State Farm Settlement Highlights How State Laws Can Trip Up Multi-State Employers

Earlier this month a federal district judge in Los Angeles approved a class action settlement in which State Farm agreed to pay $5 million to a class of 274 vehicle damage inspectors who alleged they were not paid for commuting between their California homes and vehicle inspection sites.  The case is Shiosaka v. State Farm Mutual Automobile Ins. Co., C.D. Cal., No. 2:12-cv-01268.

The home-based inspectors worked in the field, inspecting damaged vehicles and estimating repair costs.  They alleged that State Farm required them to drive company-owned vehicles between their homes and vehicle inspection sites, but were not allowed to use the vehicles for personal errands.  The inspectors further alleged that State Farm did not begin paying them for their time until they arrived at their first inspection site of the day, and stopped paying them when they left their last inspection site of the day to return home.  The inspectors claimed they worked an average of 1.75 hours per day for which they were not paid, most of which was attributed to commuting between their homes and vehicle inspection sites.  They sued for unpaid wages under both the FLSA and California state law.

Under the FLSA, State Farm had a good argument that the commute time was not compensable.  In 1996, Congress enacted the Employee Commuter Flexibility Act (“ECFA”), which provides that an employer need not compensate an employee for commute time, even when the employer requires the employee to use the employer’s vehicle as a condition of employment.  Courts interpreting the ECFA have held that the commute time remains non-compensable even when the employer prohibits the employee from using the vehicle for personal purposes.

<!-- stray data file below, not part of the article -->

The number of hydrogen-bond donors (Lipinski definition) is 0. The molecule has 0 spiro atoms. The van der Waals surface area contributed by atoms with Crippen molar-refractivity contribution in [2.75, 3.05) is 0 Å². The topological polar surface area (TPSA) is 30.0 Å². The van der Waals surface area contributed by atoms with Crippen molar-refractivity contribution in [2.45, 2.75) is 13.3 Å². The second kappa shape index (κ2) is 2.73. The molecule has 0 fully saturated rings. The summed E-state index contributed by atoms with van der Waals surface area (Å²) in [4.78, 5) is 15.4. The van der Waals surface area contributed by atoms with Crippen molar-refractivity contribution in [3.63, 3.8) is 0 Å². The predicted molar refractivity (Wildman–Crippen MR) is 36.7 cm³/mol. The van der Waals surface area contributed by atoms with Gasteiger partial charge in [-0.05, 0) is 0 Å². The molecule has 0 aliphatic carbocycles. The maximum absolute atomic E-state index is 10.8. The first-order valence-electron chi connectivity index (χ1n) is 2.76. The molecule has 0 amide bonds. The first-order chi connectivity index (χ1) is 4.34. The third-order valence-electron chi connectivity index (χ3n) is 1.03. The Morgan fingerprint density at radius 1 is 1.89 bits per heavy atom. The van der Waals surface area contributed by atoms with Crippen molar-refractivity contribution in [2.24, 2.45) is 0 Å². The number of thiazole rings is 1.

But California law favored the employees.  Under California law, employees must be compensated for all time during which they are “subject to the control” of an employer.  California courts have held that when an employer requires an employee to take designated transportation to a work site, and the employee is foreclosed from activities in which the employee might otherwise engage if the employee was permitted to use the employee’s own transportation (such as personal errands), the employee is subject to the control of the employer and therefore must be compensated for that travel time.

State Farm agreed to pay $5 million to settle the case.  Vehicle inspectors in the settlement class will receive an average of $13,061 each.

This case is a good reminder that California and some other states have their own wage and hour laws that differ from the FLSA, and place substantially greater restrictions on employers.  These state laws can trip up even relatively sophisticated employers like State Farm that are based out of state and may not be familiar with state law requirements.  Employers with multi-state operations are well advised to familiarize themselves with applicable state laws and to make sure they are in compliance.

Aaron Buckley – Paul, Plevin, Sullivan & Connaughton LLP – San Diego, CA


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